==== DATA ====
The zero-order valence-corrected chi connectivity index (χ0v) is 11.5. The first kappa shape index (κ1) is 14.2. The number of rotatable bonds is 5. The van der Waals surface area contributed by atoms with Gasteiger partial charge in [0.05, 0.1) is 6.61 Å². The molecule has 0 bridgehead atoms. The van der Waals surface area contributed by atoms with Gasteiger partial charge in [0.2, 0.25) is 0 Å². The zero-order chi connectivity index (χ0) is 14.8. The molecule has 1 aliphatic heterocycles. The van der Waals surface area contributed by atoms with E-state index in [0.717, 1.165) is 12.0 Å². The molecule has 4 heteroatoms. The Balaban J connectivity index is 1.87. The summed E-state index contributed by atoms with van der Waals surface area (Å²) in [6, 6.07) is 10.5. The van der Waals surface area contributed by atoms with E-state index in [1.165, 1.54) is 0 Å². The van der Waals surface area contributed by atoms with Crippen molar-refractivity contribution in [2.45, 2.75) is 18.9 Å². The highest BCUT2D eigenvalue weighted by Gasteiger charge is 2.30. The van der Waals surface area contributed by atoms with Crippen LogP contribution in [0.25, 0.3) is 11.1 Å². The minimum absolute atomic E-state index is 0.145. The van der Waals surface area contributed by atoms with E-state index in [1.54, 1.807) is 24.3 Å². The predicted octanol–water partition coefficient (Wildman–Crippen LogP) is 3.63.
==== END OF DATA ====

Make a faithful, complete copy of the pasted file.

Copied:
The zero-order valence-corrected chi connectivity index (χ0v) is 11.5. The first kappa shape index (κ1) is 14.2. The number of rotatable bonds is 5. The van der Waals surface area contributed by atoms with Gasteiger partial charge in [0.05, 0.1) is 6.61 Å². The molecule has 0 bridgehead atoms. The van der Waals surface area contributed by atoms with Gasteiger partial charge in [0.2, 0.25) is 0 Å². The zero-order chi connectivity index (χ0) is 14.8. The molecule has 1 aliphatic heterocycles. The van der Waals surface area contributed by atoms with E-state index in [0.717, 1.165) is 12.0 Å². The molecule has 4 heteroatoms. The Balaban J connectivity index is 1.87. The summed E-state index contributed by atoms with van der Waals surface area (Å²) in [6, 6.07) is 10.5. The van der Waals surface area contributed by atoms with E-state index in [1.165, 1.54) is 0 Å². The van der Waals surface area contributed by atoms with Crippen molar-refractivity contribution in [2.45, 2.75) is 18.9 Å². The highest BCUT2D eigenvalue weighted by Gasteiger charge is 2.30. The van der Waals surface area contributed by atoms with Crippen LogP contribution in [0.25, 0.3) is 11.1 Å². The minimum absolute atomic E-state index is 0.145. The van der Waals surface area contributed by atoms with E-state index in [1.54, 1.807) is 24.3 Å². The predicted octanol–water partition coefficient (Wildman–Crippen LogP) is 3.63.